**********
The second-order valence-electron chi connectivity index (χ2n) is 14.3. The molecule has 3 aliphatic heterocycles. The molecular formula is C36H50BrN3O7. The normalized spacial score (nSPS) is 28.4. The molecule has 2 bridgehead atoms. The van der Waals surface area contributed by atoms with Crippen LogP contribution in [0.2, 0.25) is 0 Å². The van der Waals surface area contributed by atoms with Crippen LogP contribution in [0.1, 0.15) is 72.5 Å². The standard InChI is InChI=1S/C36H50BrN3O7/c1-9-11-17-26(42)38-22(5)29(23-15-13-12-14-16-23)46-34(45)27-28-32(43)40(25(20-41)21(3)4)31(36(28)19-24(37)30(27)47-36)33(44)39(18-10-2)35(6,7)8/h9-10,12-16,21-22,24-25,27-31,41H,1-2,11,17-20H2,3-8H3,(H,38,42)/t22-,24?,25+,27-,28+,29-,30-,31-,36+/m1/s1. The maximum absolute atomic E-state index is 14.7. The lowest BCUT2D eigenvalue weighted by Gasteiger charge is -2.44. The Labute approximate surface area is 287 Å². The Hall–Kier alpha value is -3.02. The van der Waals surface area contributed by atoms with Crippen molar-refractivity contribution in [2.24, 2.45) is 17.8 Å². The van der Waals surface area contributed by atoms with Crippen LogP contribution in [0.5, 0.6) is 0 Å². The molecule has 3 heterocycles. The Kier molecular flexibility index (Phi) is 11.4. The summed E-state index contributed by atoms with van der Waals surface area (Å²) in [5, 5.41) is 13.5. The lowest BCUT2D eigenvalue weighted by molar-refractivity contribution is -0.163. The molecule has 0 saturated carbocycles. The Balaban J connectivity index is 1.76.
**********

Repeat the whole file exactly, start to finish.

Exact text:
The second-order valence-electron chi connectivity index (χ2n) is 14.3. The molecule has 3 aliphatic heterocycles. The molecular formula is C36H50BrN3O7. The normalized spacial score (nSPS) is 28.4. The molecule has 2 bridgehead atoms. The van der Waals surface area contributed by atoms with Crippen LogP contribution in [0.2, 0.25) is 0 Å². The van der Waals surface area contributed by atoms with Crippen LogP contribution in [0.1, 0.15) is 72.5 Å². The standard InChI is InChI=1S/C36H50BrN3O7/c1-9-11-17-26(42)38-22(5)29(23-15-13-12-14-16-23)46-34(45)27-28-32(43)40(25(20-41)21(3)4)31(36(28)19-24(37)30(27)47-36)33(44)39(18-10-2)35(6,7)8/h9-10,12-16,21-22,24-25,27-31,41H,1-2,11,17-20H2,3-8H3,(H,38,42)/t22-,24?,25+,27-,28+,29-,30-,31-,36+/m1/s1. The maximum absolute atomic E-state index is 14.7. The lowest BCUT2D eigenvalue weighted by Gasteiger charge is -2.44. The Labute approximate surface area is 287 Å². The Hall–Kier alpha value is -3.02. The van der Waals surface area contributed by atoms with Crippen molar-refractivity contribution in [2.24, 2.45) is 17.8 Å². The van der Waals surface area contributed by atoms with Crippen LogP contribution in [0.5, 0.6) is 0 Å². The molecule has 3 heterocycles. The Kier molecular flexibility index (Phi) is 11.4. The summed E-state index contributed by atoms with van der Waals surface area (Å²) in [5, 5.41) is 13.5. The lowest BCUT2D eigenvalue weighted by molar-refractivity contribution is -0.163. The molecule has 0 saturated carbocycles. The Balaban J connectivity index is 1.76.